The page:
Fall Camp Notes

The second year of two-a-day practices in the Rich Rodriguez era ended Saturday with a scrimmage on the new turf at Mountaineer Field. After watching the last three practices of fall camp, several observations come to mind.


This time last year, the coaching style was intense. Every position coach was yelling about one thing or another. This year, there is still some yelling, but a lot less of it. Some people may quickly point to a missing coach, or a change in coaching philosophy. I think they would be wrong.

The difference I noticed had more to do with what they were coaching than how. During last year's camp, the coaches were trying to install a totally new system. They were teaching new fundamentals. And they had no time for mistakes.

This year, based upon my observation, and talkswith a couple of players, it appears that the team has such a good grasp of the offense, and defense, that there is more tinkering and situational coaching going on. There is a quiet confidence among the players, and the coaches can feel it. They have more confidence in the players, and their coaching style reflects it.


Much has been made of WVU's lack of downfield throwing ability. Much hasn't been made of the last two days of QB drills when all of the top three quarterbacks were completing throw after throw down the sideline 25 and 30 yards downfield.

Also, not much has been made of the accuracy of the 10-15 yard passes that are much more important to any offense than the lower percentage downfield bombs.

During situational scrimmages on Friday, Rasheed Marshall and Danny Embick were both nailing ten yard outs on a third and nine situations. Also, both quarterbacks were making good reads when checking off of their primary receivers.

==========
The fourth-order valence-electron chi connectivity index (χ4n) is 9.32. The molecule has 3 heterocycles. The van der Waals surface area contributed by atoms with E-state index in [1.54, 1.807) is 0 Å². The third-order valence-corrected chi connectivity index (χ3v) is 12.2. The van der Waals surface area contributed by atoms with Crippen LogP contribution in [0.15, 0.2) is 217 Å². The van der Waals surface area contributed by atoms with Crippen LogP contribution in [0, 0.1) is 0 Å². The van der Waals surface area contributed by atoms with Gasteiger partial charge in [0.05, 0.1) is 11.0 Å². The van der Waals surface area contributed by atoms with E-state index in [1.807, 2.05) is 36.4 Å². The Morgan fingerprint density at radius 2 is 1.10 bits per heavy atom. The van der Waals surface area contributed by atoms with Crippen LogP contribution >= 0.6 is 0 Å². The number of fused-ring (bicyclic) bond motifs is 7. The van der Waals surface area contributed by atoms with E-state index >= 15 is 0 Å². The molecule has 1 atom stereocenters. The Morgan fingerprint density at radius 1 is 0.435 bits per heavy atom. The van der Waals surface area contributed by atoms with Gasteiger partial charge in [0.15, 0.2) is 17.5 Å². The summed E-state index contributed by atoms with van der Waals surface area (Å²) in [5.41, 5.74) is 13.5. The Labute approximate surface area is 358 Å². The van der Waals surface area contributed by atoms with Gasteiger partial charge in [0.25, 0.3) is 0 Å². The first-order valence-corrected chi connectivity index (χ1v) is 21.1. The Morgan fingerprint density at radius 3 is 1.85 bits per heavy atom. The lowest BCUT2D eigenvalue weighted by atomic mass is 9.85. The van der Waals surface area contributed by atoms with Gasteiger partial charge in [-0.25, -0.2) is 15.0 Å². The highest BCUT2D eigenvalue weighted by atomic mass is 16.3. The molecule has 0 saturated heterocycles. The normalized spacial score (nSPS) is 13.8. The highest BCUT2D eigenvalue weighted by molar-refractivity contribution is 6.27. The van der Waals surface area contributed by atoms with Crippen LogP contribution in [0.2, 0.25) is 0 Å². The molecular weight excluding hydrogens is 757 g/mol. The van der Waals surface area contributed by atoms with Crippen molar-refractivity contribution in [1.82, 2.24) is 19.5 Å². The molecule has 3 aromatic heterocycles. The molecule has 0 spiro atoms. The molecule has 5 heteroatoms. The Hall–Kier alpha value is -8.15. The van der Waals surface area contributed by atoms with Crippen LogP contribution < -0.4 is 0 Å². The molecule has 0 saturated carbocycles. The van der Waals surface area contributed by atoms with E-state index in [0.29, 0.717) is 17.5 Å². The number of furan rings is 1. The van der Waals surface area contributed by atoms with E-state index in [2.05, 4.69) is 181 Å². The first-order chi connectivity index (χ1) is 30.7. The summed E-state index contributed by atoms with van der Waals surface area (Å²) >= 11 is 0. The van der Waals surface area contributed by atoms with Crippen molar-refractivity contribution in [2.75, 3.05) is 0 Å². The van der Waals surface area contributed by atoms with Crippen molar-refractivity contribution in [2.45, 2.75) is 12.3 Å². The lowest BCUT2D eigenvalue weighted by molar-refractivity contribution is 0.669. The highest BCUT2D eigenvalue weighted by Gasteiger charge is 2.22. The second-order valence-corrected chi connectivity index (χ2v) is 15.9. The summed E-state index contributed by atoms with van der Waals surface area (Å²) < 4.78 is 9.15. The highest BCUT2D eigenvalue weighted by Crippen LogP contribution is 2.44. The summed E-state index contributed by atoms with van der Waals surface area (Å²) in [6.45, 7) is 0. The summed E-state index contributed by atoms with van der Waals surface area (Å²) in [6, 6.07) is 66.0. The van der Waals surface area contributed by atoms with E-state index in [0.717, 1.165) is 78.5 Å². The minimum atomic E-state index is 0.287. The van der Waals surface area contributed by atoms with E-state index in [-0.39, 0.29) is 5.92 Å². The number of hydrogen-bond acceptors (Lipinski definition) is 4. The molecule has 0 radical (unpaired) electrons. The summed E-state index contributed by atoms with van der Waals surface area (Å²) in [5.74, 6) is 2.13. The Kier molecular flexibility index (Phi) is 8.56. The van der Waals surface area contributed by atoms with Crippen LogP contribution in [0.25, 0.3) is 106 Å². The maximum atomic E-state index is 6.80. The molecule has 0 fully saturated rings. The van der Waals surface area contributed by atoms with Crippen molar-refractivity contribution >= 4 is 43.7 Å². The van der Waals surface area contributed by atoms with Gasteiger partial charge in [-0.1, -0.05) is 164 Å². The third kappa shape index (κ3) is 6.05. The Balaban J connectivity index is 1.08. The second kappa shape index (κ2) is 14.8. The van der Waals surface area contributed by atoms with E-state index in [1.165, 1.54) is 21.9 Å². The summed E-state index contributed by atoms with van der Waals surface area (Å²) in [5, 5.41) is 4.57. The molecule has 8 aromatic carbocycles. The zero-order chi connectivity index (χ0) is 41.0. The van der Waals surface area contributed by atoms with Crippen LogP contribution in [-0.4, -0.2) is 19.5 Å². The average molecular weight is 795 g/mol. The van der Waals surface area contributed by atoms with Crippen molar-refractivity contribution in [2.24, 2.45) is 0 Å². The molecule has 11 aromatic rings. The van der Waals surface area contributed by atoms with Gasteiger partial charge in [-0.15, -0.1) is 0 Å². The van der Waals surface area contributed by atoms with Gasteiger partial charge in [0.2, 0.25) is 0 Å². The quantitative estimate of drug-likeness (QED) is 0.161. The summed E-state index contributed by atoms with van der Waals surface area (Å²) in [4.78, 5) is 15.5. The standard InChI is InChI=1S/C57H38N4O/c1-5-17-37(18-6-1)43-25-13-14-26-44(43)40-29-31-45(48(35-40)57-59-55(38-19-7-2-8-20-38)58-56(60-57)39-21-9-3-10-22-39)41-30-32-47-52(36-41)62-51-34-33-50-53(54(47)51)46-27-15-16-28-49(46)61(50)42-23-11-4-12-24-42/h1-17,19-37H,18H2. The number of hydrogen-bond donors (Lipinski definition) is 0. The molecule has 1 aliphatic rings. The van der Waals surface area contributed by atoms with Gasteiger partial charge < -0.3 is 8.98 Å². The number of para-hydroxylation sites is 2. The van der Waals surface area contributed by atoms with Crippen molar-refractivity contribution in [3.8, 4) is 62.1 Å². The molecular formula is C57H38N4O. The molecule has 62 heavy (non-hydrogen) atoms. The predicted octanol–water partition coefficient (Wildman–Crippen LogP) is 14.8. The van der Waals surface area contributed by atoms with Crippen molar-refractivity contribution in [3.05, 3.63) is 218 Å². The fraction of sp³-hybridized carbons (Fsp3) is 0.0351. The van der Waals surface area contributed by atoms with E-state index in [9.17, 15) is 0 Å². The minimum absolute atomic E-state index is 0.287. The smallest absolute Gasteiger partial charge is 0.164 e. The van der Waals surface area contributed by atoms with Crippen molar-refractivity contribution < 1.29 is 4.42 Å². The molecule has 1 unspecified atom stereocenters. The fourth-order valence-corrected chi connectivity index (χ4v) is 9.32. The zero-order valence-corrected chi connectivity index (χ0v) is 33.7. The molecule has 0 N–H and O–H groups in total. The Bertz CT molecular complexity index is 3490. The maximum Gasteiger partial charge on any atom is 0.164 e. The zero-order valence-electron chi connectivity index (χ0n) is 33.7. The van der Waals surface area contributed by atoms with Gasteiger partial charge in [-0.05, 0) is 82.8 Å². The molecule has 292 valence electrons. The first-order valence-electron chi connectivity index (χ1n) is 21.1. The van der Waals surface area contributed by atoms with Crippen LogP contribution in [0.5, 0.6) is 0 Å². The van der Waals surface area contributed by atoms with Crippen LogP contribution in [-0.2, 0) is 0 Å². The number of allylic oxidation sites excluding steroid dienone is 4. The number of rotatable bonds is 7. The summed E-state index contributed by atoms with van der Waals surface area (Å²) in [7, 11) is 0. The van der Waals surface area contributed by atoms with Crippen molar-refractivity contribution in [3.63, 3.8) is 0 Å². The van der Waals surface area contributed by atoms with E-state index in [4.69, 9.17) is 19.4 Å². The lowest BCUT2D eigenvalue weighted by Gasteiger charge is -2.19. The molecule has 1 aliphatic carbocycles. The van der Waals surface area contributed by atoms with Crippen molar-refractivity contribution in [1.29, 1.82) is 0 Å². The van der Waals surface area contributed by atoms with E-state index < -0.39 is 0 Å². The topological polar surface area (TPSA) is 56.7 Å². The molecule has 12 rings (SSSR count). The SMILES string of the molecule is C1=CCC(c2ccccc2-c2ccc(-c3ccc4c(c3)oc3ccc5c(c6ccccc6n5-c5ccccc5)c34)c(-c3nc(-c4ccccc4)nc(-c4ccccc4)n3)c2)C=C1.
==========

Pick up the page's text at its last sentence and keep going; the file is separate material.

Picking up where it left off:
Running Backs

Avon Coborne. Does anything really need to be said about this man? How about he is built like a rock? Avon is going to bring it this year. And someone will wake up on the sidelines and wonder how that little guy mowed him down.

It should also be noted that there is some depth at superback beyond Quincy Wilson. Look for names like Phillips and Colson in the Mountaineer future.

Defensive Line

There has been some mention of a large defensive lineman or two dragging at the end of practice during running drills. I think someone should point out to those who think they know better than the coaches that 300 pound defensive linemen have a purpose. And covering wide receivers and running backs in a pass pattern isn't one of them.

Take up space, force the offensive line to double team you, and defensive linemen have done their job. Look for Kelvin Dubose and Fred Blueford to fill some serious space this fall. And as they start to build some more stamina, look for them to really become forces on the defensive front.

Quote of the week

Standing on the sidelines during the final scrimmage we were provided with this bit of wisdom from an unnamed reporter:

"When the coaches yell ‘ones', they are referring to the first team."

Spot the Rhodes Scholar.